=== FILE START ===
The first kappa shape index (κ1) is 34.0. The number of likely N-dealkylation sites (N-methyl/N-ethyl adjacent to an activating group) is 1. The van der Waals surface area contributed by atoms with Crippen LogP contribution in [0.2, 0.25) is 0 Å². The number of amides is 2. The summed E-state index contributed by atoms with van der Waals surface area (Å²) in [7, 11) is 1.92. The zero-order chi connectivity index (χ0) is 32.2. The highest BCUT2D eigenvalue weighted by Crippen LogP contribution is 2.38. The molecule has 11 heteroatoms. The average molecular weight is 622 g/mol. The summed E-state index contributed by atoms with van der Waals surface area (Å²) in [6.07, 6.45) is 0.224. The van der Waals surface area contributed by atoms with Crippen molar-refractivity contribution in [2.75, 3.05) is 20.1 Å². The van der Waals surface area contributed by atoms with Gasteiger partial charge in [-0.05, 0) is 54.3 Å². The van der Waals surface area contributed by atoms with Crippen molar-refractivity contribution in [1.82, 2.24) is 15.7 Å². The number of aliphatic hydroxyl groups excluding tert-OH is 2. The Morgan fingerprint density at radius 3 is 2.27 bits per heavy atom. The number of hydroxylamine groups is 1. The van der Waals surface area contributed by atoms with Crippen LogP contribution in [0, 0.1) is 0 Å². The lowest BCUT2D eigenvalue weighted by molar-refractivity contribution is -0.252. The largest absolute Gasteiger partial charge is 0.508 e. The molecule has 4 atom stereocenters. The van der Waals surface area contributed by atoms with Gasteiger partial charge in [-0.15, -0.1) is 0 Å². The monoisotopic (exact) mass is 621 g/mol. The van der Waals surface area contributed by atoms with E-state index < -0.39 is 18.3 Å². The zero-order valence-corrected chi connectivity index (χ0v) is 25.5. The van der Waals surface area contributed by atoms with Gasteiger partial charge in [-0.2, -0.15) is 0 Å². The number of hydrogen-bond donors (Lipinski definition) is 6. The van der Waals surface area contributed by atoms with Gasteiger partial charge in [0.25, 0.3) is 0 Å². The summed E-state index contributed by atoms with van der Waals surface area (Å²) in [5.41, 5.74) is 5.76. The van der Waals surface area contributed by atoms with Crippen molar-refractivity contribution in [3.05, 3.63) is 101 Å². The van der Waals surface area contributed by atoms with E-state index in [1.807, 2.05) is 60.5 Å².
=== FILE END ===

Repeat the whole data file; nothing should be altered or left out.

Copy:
The first kappa shape index (κ1) is 34.0. The number of likely N-dealkylation sites (N-methyl/N-ethyl adjacent to an activating group) is 1. The van der Waals surface area contributed by atoms with Crippen LogP contribution in [0.2, 0.25) is 0 Å². The number of amides is 2. The summed E-state index contributed by atoms with van der Waals surface area (Å²) in [7, 11) is 1.92. The zero-order chi connectivity index (χ0) is 32.2. The highest BCUT2D eigenvalue weighted by Crippen LogP contribution is 2.38. The molecule has 11 heteroatoms. The average molecular weight is 622 g/mol. The summed E-state index contributed by atoms with van der Waals surface area (Å²) in [6.07, 6.45) is 0.224. The van der Waals surface area contributed by atoms with Crippen molar-refractivity contribution in [2.75, 3.05) is 20.1 Å². The van der Waals surface area contributed by atoms with Gasteiger partial charge in [-0.05, 0) is 54.3 Å². The van der Waals surface area contributed by atoms with Crippen molar-refractivity contribution in [1.82, 2.24) is 15.7 Å². The number of aliphatic hydroxyl groups excluding tert-OH is 2. The Morgan fingerprint density at radius 3 is 2.27 bits per heavy atom. The number of hydroxylamine groups is 1. The van der Waals surface area contributed by atoms with Crippen LogP contribution in [0, 0.1) is 0 Å². The lowest BCUT2D eigenvalue weighted by molar-refractivity contribution is -0.252. The largest absolute Gasteiger partial charge is 0.508 e. The molecule has 4 atom stereocenters. The van der Waals surface area contributed by atoms with Gasteiger partial charge in [-0.15, -0.1) is 0 Å². The monoisotopic (exact) mass is 621 g/mol. The van der Waals surface area contributed by atoms with E-state index < -0.39 is 18.3 Å². The zero-order valence-corrected chi connectivity index (χ0v) is 25.5. The van der Waals surface area contributed by atoms with Gasteiger partial charge in [-0.2, -0.15) is 0 Å². The number of hydrogen-bond donors (Lipinski definition) is 6. The van der Waals surface area contributed by atoms with Gasteiger partial charge in [0.25, 0.3) is 0 Å². The summed E-state index contributed by atoms with van der Waals surface area (Å²) in [5.41, 5.74) is 5.76. The van der Waals surface area contributed by atoms with Crippen molar-refractivity contribution in [3.05, 3.63) is 101 Å². The van der Waals surface area contributed by atoms with E-state index in [1.807, 2.05) is 60.5 Å².